BACKGROUND: The mini-Mental Adjustment to Cancer Scale (mini-MAC) is a well-recognised, popular measure of coping in psycho-oncology and assesses five cancer-specific coping strategies. It has been suggested that these five subscales could be grouped to form the over-arching adaptive and maladptive coping subscales to facilitate the interpretation and clinical application of the scale. Despite the popularity of the mini-MAC, few studies have examined its psychometric properties among long-term cancer survivors, and further validation of the mini-MAC is needed to substantiate its use with the growing population of survivors. Therefore, this study examined the psychometric properties and dimensionality of the mini-MAC in a sample of long-term cancer survivors using Rasch analysis. METHODS: RUMM 2030 was used to analyse the mini-MAC data (n=851). Separate Rasch analyses were conducted for each of the original mini-MAC subscales as well as the over-arching adaptive and maladaptive coping subscales to examine summary and individual model fit statistics, person separation index (PSI), response format, local dependency, targeting, item bias (or differential item functioning -DIF), and dimensionality. RESULTS: For the fighting spirit, fatalism, and helplessness-hopelessness subscales, a revised three-point response format seemed more optimal than the original four-point response. To achieve model fit, items were deleted from four of the five subscales - Anxious Preoccupation items 7, 25, and 29; Cognitive Avoidance items 11 and 17; Fighting Spirit item 18; and Helplessness-Hopelessness items 16 and 20. For those subscales with sufficient items, analyses supported unidimensionality. Combining items to form the adaptive and maladaptive subscales was partially supported. CONCLUSIONS: The original five subscales required item deletion and/or rescaling to improve goodness of fit to the Rasch model. While evidence was found for overarching subscales of adaptive and maladaptive coping, extensive modifications were necessary to achieve this result. Further exploration and validation of over-arching subscales assessing adaptive and maladaptive coping is necessary with cancer survivors.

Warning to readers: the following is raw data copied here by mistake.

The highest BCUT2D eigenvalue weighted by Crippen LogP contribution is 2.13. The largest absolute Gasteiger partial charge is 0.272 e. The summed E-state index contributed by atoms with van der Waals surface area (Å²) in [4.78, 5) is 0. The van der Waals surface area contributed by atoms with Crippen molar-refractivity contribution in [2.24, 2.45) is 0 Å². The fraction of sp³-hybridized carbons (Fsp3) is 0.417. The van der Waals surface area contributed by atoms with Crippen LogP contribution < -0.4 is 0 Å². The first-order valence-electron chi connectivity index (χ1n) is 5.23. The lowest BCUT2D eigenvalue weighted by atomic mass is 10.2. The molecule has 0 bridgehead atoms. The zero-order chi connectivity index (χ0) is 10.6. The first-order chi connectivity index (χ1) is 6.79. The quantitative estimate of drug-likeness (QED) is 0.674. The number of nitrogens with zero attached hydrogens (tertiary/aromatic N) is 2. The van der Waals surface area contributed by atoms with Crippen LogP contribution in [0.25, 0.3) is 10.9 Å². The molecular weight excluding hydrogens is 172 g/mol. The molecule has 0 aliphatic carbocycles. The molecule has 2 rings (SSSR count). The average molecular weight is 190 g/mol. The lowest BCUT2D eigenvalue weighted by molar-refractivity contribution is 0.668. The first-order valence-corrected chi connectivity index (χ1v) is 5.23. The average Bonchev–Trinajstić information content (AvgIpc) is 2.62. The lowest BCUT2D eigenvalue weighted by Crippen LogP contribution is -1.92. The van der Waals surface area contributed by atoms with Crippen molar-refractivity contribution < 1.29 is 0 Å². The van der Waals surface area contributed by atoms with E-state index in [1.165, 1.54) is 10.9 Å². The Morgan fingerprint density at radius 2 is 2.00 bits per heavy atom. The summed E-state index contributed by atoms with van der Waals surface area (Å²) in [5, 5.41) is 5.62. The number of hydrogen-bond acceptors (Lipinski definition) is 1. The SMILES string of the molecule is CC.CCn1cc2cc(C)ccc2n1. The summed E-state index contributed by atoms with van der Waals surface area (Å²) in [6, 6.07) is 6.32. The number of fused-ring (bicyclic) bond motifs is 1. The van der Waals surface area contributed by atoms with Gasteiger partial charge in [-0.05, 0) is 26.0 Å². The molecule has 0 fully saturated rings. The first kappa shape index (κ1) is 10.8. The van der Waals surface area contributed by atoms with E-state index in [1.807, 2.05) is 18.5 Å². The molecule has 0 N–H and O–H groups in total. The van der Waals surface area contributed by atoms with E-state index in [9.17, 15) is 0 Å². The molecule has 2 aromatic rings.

Guillain-Barre Syndrome: Prevalence and Long-Term Factors Impacting Bladder Function in an Australian Community Cohort
(KOREAN NEUROLOGICAL ASSOC, 2013-07-01)
BACKGROUND AND PURPOSE: Urinary dysfunction is associated with significant morbidity in persons with Guillain-Barré Syndrome (GBS). The aim of this study was to describe prevalence and long-term impact of bladder dysfunction on daily activities and quality of life (QoL) in persons in chronic phase of GBS and to examine the relationships between commonly used continence measures in this cohort. METHODS: Prospective cohort (n=66) following GBS treatment (1996-2009) was recruited from a tertiary hospital and assessed using standardised measures for bladder dysfunction: American Urological Association (AUA) Symptom Index, Incontinence Impact Questionnaire, Urogenital Distress Inventory. RESULTS: Sixty-six participants (64% male, mean age 56 years, median disease duration of 6.1 years) completed the study. Of these more than half reported nocturia and one-third reported urinary urgency and frequency. Urinary problems impacted on participants' daily activities: physical recreation (21%), emotional health and mood (17%), entertainment (14%), participation and mobility (>30 min) (12%), and performance of household chores (8%). Since GBS, 49% reported interference of urinary symptoms with daily life to some extent; and adverse impact on QoL (10.6%). Significant relationship between bladder symptoms; and the level of urogenital distress (p<0.001) and the impact of urinary problems (p<0.001), was noted. Higher scores on the bladder scales showed significant correlations with psychological, functional and participation scales. The single QoL item (AUA scale) correlated significantly with all other bladder scales (rho=0.63-0.86). This can be a potential 'screening tool' to identify patients for further assessment. CONCLUSIONS: Bladder dysfunction in chronic phase of GBS is not well studied. More research in longer-term screening and outcomes for bladder intervention are needed for integrated care and to guide treating clinicians.
Insertion/Deletion Polymorphisms in the Delta Np63 Promoter Are a Risk Factor for Bladder Exstrophy Epispadias Complex
(PUBLIC LIBRARY SCIENCE, 2012-12-01)